Kaigama told the congregation that “We will like to see a friendly, social interaction between Mr President and Gen. Buhari and if possible with other aspirants where the issue is not elections, but a light – hearted conversation about the good of Nigeria.”
The Catholic Bishops also warned all clergy within their ranks to desist from being partisan.
The conference maintained that “as spiritual fathers to all, for the common good of all, they should avoid reckless and politically partisan utterances, liable to compromise their sacred role and confuse the flock.
“As Catholic politicians, they should be witnesses to the truth, Justice and peace that are the hallmark of our Catholic social teachings. It is often said that ‘politics is dirty’ they should dare to be different, armed with God’s grace.”
The Archbishop of Abuja Metropolitan, John Cardinal Onaiyekan explained that “the hot competition between political parties should not make them forget the common objectives: justice, peace, prosperity, harmony, good order, and building a nation, we can all be proud of.
“The differences are in strategies and priorities. These are what should be presented to us, positively and transparently, to guide our free choice at the elections.
“There should therefore not be a room for negative campaigns. Personal insults and caricatures should give way to rational discussion of issues that concern us all.
“Truth must be sacrosanct even in politics. Lies, deceit, calumnies cannot move us forward. These are the hallmark of bad politics, which have not allowed us achieve the high level that we deserve as a nation.”
Onaiyekan stated that “these are what builds tensions, heats up the polity, spreads dangerous rumours and cause deep distrust among rival political groups. All these are not in the interest of our people.
“Mr President has declared publicly that he is committed to a free and fair election. While we believe him, we hope that he will not allow any of his supporters to poison his holy resolve.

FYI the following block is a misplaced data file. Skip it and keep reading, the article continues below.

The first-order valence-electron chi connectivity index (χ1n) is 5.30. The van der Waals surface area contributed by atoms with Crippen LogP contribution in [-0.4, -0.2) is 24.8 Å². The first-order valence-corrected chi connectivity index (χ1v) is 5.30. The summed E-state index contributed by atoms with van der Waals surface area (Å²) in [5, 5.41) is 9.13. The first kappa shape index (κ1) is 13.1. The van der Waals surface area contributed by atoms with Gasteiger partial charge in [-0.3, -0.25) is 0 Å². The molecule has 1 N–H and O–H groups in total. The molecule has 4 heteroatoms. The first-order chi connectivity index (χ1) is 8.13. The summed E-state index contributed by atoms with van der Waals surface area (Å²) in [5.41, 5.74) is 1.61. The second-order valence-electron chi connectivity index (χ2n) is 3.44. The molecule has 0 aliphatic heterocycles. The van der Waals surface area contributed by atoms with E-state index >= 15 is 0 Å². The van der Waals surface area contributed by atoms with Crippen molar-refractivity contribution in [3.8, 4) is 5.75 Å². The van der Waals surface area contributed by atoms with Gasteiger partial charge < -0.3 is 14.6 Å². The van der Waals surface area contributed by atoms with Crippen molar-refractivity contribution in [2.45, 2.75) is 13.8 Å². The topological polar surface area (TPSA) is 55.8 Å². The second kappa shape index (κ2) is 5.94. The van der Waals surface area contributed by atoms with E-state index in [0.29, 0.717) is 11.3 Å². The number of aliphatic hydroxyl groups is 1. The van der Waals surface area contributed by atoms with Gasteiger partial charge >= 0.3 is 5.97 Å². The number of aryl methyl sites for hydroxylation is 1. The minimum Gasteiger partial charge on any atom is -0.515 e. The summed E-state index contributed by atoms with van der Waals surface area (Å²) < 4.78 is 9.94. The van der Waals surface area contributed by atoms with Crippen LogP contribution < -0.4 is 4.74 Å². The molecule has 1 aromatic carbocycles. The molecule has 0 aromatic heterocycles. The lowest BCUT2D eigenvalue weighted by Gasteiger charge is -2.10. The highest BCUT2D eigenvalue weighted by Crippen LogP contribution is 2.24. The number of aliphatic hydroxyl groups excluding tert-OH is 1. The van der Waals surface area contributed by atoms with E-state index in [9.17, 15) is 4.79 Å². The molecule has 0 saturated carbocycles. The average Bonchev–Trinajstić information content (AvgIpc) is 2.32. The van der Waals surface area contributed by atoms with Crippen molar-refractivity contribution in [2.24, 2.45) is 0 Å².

“In the same vein, he has declared that not only 29 May, but also 28 March and 11 April are sacrosanct dates. There is no question of any new shift of dates. He has excluded any idea of a much speculated ‘interim government’ for which there is, in any case, no provisions in our constitution.
“These are sacred declarations from our President, which cannot be violated without the kind of serious consequence that is in nobody’s interest.
“It would be better therefore that we give Mr President the benefit of doubt, and stop sowing doubts that only raise tensions and create avoidable anxieties.”
The Papal Nuncio to Nigeria, Archbishop Augustine Kasujja expressed worry over the prevailing rate of extremism and terrorism around the country.
Kasujja urged Nigeria to brace up to the challenges of raising good families, as the prevailing outcome of terrorism emanated from broken homes.
The President of the Christian Association of Nigeria (CAN), Pastor Ayo Oritsejafor, represented by the Primate of All Nigeria (Anglican Communion), Archbishop Nicholas Okoh called for a united front in building good families for better society.
Okoh stressed the need for the universal church, Nigeria in particular to rise up to the current challenges of terrorism and speak with one voice.